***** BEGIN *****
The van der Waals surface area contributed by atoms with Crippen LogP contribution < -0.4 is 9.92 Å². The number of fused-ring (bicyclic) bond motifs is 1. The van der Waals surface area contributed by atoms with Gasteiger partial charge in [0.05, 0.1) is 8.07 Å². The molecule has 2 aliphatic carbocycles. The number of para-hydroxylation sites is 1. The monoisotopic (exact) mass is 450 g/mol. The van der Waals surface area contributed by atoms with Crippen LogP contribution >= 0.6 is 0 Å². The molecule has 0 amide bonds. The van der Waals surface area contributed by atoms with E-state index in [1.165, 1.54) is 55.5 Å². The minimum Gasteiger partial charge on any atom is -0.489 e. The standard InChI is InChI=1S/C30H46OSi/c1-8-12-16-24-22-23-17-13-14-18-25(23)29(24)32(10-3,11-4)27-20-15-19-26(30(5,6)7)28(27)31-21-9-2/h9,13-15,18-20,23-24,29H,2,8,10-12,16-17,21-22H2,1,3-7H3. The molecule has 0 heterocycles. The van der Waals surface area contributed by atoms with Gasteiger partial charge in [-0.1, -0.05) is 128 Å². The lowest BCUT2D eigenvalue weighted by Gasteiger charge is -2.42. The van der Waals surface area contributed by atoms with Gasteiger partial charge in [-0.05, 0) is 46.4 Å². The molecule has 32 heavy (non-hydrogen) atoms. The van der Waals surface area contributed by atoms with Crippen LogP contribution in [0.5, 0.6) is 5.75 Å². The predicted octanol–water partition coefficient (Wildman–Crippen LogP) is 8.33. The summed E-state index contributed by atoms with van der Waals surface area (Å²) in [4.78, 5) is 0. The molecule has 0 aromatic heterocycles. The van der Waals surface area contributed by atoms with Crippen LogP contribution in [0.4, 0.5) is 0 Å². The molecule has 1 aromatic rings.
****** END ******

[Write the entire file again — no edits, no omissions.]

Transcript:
The van der Waals surface area contributed by atoms with Crippen LogP contribution < -0.4 is 9.92 Å². The number of fused-ring (bicyclic) bond motifs is 1. The van der Waals surface area contributed by atoms with Gasteiger partial charge in [0.05, 0.1) is 8.07 Å². The molecule has 2 aliphatic carbocycles. The number of para-hydroxylation sites is 1. The monoisotopic (exact) mass is 450 g/mol. The van der Waals surface area contributed by atoms with Crippen LogP contribution >= 0.6 is 0 Å². The molecule has 0 amide bonds. The van der Waals surface area contributed by atoms with E-state index in [1.165, 1.54) is 55.5 Å². The minimum Gasteiger partial charge on any atom is -0.489 e. The standard InChI is InChI=1S/C30H46OSi/c1-8-12-16-24-22-23-17-13-14-18-25(23)29(24)32(10-3,11-4)27-20-15-19-26(30(5,6)7)28(27)31-21-9-2/h9,13-15,18-20,23-24,29H,2,8,10-12,16-17,21-22H2,1,3-7H3. The molecule has 0 heterocycles. The van der Waals surface area contributed by atoms with Gasteiger partial charge in [-0.1, -0.05) is 128 Å². The lowest BCUT2D eigenvalue weighted by Gasteiger charge is -2.42. The van der Waals surface area contributed by atoms with Gasteiger partial charge in [-0.05, 0) is 46.4 Å². The molecule has 32 heavy (non-hydrogen) atoms. The van der Waals surface area contributed by atoms with Crippen LogP contribution in [0.5, 0.6) is 5.75 Å². The predicted octanol–water partition coefficient (Wildman–Crippen LogP) is 8.33. The summed E-state index contributed by atoms with van der Waals surface area (Å²) in [4.78, 5) is 0. The molecule has 0 aromatic heterocycles. The van der Waals surface area contributed by atoms with Crippen LogP contribution in [0.4, 0.5) is 0 Å². The molecule has 1 aromatic rings.